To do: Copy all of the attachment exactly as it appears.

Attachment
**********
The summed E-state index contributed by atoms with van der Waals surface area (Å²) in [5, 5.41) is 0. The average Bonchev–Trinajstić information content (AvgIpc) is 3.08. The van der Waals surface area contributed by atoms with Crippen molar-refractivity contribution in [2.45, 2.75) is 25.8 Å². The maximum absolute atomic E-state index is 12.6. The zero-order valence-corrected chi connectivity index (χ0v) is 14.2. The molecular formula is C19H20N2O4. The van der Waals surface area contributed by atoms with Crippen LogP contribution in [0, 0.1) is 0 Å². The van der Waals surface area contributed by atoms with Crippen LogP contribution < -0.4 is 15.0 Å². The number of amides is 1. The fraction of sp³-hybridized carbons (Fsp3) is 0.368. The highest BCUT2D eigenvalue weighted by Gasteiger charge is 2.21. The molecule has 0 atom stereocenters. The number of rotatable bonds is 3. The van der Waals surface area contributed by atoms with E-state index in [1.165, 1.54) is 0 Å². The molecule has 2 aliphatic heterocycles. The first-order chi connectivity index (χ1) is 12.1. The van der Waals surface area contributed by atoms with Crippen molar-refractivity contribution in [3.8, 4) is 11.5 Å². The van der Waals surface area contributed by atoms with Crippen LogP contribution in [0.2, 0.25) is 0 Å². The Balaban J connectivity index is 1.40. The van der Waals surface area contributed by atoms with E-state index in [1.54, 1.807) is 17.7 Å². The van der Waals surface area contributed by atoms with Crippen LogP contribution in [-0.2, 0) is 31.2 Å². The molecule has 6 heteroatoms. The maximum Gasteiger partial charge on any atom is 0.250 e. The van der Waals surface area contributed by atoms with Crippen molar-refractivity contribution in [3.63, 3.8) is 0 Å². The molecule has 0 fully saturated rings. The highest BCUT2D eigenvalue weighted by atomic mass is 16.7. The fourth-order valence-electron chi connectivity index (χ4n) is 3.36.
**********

The summed E-state index contributed by atoms with van der Waals surface area (Å²) in [5, 5.41) is 0. The average Bonchev–Trinajstić information content (AvgIpc) is 3.08. The van der Waals surface area contributed by atoms with Crippen molar-refractivity contribution in [2.45, 2.75) is 25.8 Å². The maximum absolute atomic E-state index is 12.6. The zero-order valence-corrected chi connectivity index (χ0v) is 14.2. The molecular formula is C19H20N2O4. The van der Waals surface area contributed by atoms with Crippen LogP contribution in [0, 0.1) is 0 Å². The van der Waals surface area contributed by atoms with Crippen LogP contribution < -0.4 is 15.0 Å². The number of amides is 1. The fraction of sp³-hybridized carbons (Fsp3) is 0.368. The highest BCUT2D eigenvalue weighted by Gasteiger charge is 2.21. The molecule has 0 atom stereocenters. The number of rotatable bonds is 3. The van der Waals surface area contributed by atoms with E-state index in [1.165, 1.54) is 0 Å². The molecule has 2 aliphatic heterocycles. The first-order chi connectivity index (χ1) is 12.1. The van der Waals surface area contributed by atoms with Crippen molar-refractivity contribution in [3.8, 4) is 11.5 Å². The van der Waals surface area contributed by atoms with Crippen LogP contribution in [0.2, 0.25) is 0 Å². The Balaban J connectivity index is 1.40. The van der Waals surface area contributed by atoms with E-state index in [1.54, 1.807) is 17.7 Å². The van der Waals surface area contributed by atoms with Crippen LogP contribution in [-0.2, 0) is 31.2 Å². The molecule has 6 heteroatoms. The maximum Gasteiger partial charge on any atom is 0.250 e. The van der Waals surface area contributed by atoms with Crippen molar-refractivity contribution in [3.63, 3.8) is 0 Å². The molecule has 0 fully saturated rings. The highest BCUT2D eigenvalue weighted by atomic mass is 16.7. The fourth-order valence-electron chi connectivity index (χ4n) is 3.36.